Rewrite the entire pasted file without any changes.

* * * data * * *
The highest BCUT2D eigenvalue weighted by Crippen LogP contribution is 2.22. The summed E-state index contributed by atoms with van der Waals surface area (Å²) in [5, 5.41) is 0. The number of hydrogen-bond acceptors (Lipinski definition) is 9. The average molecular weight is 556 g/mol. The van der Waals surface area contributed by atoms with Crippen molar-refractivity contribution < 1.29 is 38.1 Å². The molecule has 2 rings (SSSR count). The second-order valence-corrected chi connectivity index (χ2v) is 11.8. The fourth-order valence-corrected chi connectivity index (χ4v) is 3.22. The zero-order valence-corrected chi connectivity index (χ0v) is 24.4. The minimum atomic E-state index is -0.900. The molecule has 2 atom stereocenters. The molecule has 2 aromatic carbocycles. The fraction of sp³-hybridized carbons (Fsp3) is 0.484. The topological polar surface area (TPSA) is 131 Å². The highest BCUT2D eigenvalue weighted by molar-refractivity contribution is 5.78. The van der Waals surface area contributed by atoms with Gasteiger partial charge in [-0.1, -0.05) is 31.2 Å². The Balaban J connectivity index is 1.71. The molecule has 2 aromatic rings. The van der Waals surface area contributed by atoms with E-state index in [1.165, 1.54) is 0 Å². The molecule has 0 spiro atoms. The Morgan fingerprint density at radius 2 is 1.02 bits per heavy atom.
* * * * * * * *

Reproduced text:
The highest BCUT2D eigenvalue weighted by Crippen LogP contribution is 2.22. The summed E-state index contributed by atoms with van der Waals surface area (Å²) in [5, 5.41) is 0. The number of hydrogen-bond acceptors (Lipinski definition) is 9. The average molecular weight is 556 g/mol. The van der Waals surface area contributed by atoms with Crippen molar-refractivity contribution < 1.29 is 38.1 Å². The molecule has 2 rings (SSSR count). The second-order valence-corrected chi connectivity index (χ2v) is 11.8. The fourth-order valence-corrected chi connectivity index (χ4v) is 3.22. The zero-order valence-corrected chi connectivity index (χ0v) is 24.4. The minimum atomic E-state index is -0.900. The molecule has 2 atom stereocenters. The molecule has 2 aromatic carbocycles. The fraction of sp³-hybridized carbons (Fsp3) is 0.484. The topological polar surface area (TPSA) is 131 Å². The highest BCUT2D eigenvalue weighted by molar-refractivity contribution is 5.78. The van der Waals surface area contributed by atoms with Gasteiger partial charge in [-0.1, -0.05) is 31.2 Å². The Balaban J connectivity index is 1.71. The molecule has 2 aromatic rings. The van der Waals surface area contributed by atoms with E-state index in [1.165, 1.54) is 0 Å². The molecule has 0 spiro atoms. The Morgan fingerprint density at radius 2 is 1.02 bits per heavy atom.